At a news conference held in McAllen on Friday, Martinez Fischer looked ahead to the time One Texas PAC’s goal is achieved.

“When we are one Texas we are not going to have the disparity in education and health care that we have today in our state,” he said.

“When we are one Texas we are going to have an infrastructure that is going to provide adequate water for the families and businesses that depend on it. We are going to be able to turn on the light switch and know we have safe, reliable and diverse power sources fueling our state. And, we also know that when our businesses want to relocate, and when moms and dads want to be able to get to that little league soccer on time, that we are going to have a transportation system that works.”


Martinez Fischer said the new PAC will use its funds to help tomorrow’s Latino leaders win election to public office. He said the PAC will also put out position papers on issues such as transportation, water, and energy to kick start a public policy conversation that currently does not exist in the highest echelons of state government.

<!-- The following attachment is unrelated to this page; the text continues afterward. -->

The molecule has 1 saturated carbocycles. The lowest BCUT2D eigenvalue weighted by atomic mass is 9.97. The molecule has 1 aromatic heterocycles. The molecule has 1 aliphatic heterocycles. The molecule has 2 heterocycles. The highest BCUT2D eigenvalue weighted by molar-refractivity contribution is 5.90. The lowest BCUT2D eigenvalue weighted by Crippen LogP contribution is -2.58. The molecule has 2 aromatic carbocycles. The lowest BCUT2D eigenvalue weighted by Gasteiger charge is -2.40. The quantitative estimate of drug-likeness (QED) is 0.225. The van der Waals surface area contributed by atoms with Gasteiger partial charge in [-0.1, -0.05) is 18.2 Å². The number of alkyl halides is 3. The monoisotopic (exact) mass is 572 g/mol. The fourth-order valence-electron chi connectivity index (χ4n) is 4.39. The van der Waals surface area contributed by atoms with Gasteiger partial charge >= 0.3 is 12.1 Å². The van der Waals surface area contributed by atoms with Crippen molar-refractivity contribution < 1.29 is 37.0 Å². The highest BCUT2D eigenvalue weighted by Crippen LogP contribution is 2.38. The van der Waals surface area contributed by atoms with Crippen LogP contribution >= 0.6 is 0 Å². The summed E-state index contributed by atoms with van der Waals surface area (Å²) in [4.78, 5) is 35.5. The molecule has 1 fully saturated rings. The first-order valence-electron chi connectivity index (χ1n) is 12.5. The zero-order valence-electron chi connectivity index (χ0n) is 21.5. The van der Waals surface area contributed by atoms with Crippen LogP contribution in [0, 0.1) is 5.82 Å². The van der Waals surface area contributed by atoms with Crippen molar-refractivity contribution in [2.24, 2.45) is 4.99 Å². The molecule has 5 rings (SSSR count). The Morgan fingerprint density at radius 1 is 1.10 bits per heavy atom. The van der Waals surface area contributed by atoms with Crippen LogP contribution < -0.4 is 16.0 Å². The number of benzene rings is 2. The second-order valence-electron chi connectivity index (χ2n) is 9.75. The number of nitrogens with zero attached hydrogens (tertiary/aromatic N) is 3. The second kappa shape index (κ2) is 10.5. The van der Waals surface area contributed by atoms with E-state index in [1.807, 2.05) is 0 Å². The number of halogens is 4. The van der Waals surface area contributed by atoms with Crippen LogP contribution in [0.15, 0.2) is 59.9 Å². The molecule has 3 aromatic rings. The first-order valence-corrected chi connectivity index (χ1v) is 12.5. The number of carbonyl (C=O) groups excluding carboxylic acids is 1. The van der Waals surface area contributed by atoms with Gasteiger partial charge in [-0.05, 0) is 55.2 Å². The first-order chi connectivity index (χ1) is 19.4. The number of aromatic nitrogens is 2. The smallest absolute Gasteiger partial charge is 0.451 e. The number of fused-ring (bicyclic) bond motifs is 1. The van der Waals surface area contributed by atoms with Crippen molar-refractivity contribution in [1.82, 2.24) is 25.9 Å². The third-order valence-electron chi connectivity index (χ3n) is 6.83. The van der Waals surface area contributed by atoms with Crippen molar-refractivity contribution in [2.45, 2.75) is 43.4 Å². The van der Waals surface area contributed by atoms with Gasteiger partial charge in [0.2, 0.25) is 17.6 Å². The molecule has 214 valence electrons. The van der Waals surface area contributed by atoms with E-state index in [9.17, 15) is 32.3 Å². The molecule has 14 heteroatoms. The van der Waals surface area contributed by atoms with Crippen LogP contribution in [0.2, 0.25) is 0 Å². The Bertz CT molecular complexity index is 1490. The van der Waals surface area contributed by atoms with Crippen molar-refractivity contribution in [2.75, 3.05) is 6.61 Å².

“These are not issues out of the blue. They are ordinary, kitchen table issues that every Latino in the Rio Grande Valley talks about on a daily basis,” Martinez Fischer said. “The problem is they are not priority issues because they are not talked about at Tea Party rallies, they are not priorities because people think government needs to be smaller, because people want to cut spending. We can no longer cut spending. We need leaders who can do three things: make hard decisions, make smart investments and ask Texans to share in the sacrifice.”

Martinez Fischer noted that historically, Latino leaders have focused on civil rights, education and health care. He said new Latino leaders must also tackle transportation, water and energy issues because it is increasingly going to be Latino households that provide the taxes to fund the state’s infrastructure needs.

“We have this looming infrastructure crisis, and what we need to do is start thinking big again,” Martinez Fischer said. “We need responsible leaders, Hispanic leaders that recognize this is becoming a Latino problem. Because, as we become the majority of the population in this state – we are 38 percent of the statewide population today – these problems are either going to be fixed by Latino leaders that are in school and colleges right now, or it is going to be financed by the taxpayers that are going to be largely Latino that have to pay taxes to support these projects.”